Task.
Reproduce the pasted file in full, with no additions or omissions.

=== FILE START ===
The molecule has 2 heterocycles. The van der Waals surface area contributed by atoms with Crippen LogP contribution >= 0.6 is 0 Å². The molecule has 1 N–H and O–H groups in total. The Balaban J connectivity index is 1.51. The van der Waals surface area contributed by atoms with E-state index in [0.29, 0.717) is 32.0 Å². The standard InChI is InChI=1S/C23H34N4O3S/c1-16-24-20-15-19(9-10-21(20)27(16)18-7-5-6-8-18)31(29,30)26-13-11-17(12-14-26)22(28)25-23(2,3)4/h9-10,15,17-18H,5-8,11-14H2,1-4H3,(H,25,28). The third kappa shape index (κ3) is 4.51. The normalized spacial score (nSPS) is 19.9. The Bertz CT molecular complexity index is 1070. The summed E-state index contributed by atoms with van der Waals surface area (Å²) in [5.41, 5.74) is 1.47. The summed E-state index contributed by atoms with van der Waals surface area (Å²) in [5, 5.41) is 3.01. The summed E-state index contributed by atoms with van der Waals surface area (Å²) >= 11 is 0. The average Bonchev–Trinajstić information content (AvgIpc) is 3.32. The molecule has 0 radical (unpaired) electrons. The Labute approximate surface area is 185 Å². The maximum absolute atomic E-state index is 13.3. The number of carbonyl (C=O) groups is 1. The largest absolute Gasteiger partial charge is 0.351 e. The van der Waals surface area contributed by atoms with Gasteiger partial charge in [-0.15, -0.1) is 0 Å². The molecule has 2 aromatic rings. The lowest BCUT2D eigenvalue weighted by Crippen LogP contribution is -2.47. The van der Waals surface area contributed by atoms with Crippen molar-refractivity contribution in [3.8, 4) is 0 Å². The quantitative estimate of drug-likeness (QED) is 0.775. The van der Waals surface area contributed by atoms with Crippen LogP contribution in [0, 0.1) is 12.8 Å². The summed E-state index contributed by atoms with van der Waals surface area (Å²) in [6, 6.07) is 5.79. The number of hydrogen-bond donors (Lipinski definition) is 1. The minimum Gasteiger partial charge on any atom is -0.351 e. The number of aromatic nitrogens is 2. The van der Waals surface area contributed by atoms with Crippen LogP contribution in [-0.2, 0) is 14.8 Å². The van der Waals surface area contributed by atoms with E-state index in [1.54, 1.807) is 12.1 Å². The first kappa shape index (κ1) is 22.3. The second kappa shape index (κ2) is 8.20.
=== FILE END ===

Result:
The molecule has 2 heterocycles. The van der Waals surface area contributed by atoms with Crippen LogP contribution >= 0.6 is 0 Å². The molecule has 1 N–H and O–H groups in total. The Balaban J connectivity index is 1.51. The van der Waals surface area contributed by atoms with E-state index in [0.29, 0.717) is 32.0 Å². The standard InChI is InChI=1S/C23H34N4O3S/c1-16-24-20-15-19(9-10-21(20)27(16)18-7-5-6-8-18)31(29,30)26-13-11-17(12-14-26)22(28)25-23(2,3)4/h9-10,15,17-18H,5-8,11-14H2,1-4H3,(H,25,28). The third kappa shape index (κ3) is 4.51. The normalized spacial score (nSPS) is 19.9. The Bertz CT molecular complexity index is 1070. The summed E-state index contributed by atoms with van der Waals surface area (Å²) in [5.41, 5.74) is 1.47. The summed E-state index contributed by atoms with van der Waals surface area (Å²) in [5, 5.41) is 3.01. The summed E-state index contributed by atoms with van der Waals surface area (Å²) >= 11 is 0. The average Bonchev–Trinajstić information content (AvgIpc) is 3.32. The molecule has 0 radical (unpaired) electrons. The Labute approximate surface area is 185 Å². The maximum absolute atomic E-state index is 13.3. The number of carbonyl (C=O) groups is 1. The largest absolute Gasteiger partial charge is 0.351 e. The van der Waals surface area contributed by atoms with Gasteiger partial charge in [-0.15, -0.1) is 0 Å². The molecule has 2 aromatic rings. The lowest BCUT2D eigenvalue weighted by Crippen LogP contribution is -2.47. The van der Waals surface area contributed by atoms with Crippen molar-refractivity contribution in [3.8, 4) is 0 Å². The quantitative estimate of drug-likeness (QED) is 0.775. The van der Waals surface area contributed by atoms with Crippen LogP contribution in [0, 0.1) is 12.8 Å². The summed E-state index contributed by atoms with van der Waals surface area (Å²) in [6, 6.07) is 5.79. The number of hydrogen-bond donors (Lipinski definition) is 1. The minimum Gasteiger partial charge on any atom is -0.351 e. The number of aromatic nitrogens is 2. The van der Waals surface area contributed by atoms with Crippen LogP contribution in [-0.2, 0) is 14.8 Å². The van der Waals surface area contributed by atoms with E-state index in [1.54, 1.807) is 12.1 Å². The first kappa shape index (κ1) is 22.3. The second kappa shape index (κ2) is 8.20.